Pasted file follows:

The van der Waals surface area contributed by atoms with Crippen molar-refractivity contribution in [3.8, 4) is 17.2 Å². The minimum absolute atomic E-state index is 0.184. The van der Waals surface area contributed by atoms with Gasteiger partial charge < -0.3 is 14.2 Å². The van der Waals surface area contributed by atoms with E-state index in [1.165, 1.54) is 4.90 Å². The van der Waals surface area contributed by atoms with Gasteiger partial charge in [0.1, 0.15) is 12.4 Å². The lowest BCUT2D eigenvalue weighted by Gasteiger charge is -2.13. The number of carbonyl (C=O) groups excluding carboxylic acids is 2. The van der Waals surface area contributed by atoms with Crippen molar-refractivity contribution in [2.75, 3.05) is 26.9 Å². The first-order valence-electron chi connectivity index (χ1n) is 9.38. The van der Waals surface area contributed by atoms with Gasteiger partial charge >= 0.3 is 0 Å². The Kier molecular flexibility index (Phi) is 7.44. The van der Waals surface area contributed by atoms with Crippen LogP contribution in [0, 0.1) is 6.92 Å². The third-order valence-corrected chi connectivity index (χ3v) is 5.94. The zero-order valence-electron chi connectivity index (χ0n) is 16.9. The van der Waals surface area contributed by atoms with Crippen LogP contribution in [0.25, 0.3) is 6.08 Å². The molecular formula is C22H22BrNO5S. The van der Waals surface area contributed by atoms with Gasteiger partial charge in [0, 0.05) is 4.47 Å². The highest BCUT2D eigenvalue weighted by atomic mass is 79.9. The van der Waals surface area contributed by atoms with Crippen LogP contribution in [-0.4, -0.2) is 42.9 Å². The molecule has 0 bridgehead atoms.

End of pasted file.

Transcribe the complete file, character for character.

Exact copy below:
The van der Waals surface area contributed by atoms with Crippen molar-refractivity contribution in [3.8, 4) is 17.2 Å². The minimum absolute atomic E-state index is 0.184. The van der Waals surface area contributed by atoms with Gasteiger partial charge < -0.3 is 14.2 Å². The van der Waals surface area contributed by atoms with E-state index in [1.165, 1.54) is 4.90 Å². The van der Waals surface area contributed by atoms with Gasteiger partial charge in [0.1, 0.15) is 12.4 Å². The lowest BCUT2D eigenvalue weighted by Gasteiger charge is -2.13. The number of carbonyl (C=O) groups excluding carboxylic acids is 2. The van der Waals surface area contributed by atoms with Crippen molar-refractivity contribution in [2.75, 3.05) is 26.9 Å². The first-order valence-electron chi connectivity index (χ1n) is 9.38. The van der Waals surface area contributed by atoms with Gasteiger partial charge >= 0.3 is 0 Å². The Kier molecular flexibility index (Phi) is 7.44. The van der Waals surface area contributed by atoms with Crippen LogP contribution in [0, 0.1) is 6.92 Å². The third-order valence-corrected chi connectivity index (χ3v) is 5.94. The zero-order valence-electron chi connectivity index (χ0n) is 16.9. The van der Waals surface area contributed by atoms with Crippen LogP contribution in [0.25, 0.3) is 6.08 Å². The molecular formula is C22H22BrNO5S. The van der Waals surface area contributed by atoms with Gasteiger partial charge in [0, 0.05) is 4.47 Å². The highest BCUT2D eigenvalue weighted by atomic mass is 79.9. The van der Waals surface area contributed by atoms with Crippen LogP contribution in [-0.4, -0.2) is 42.9 Å². The molecule has 0 bridgehead atoms.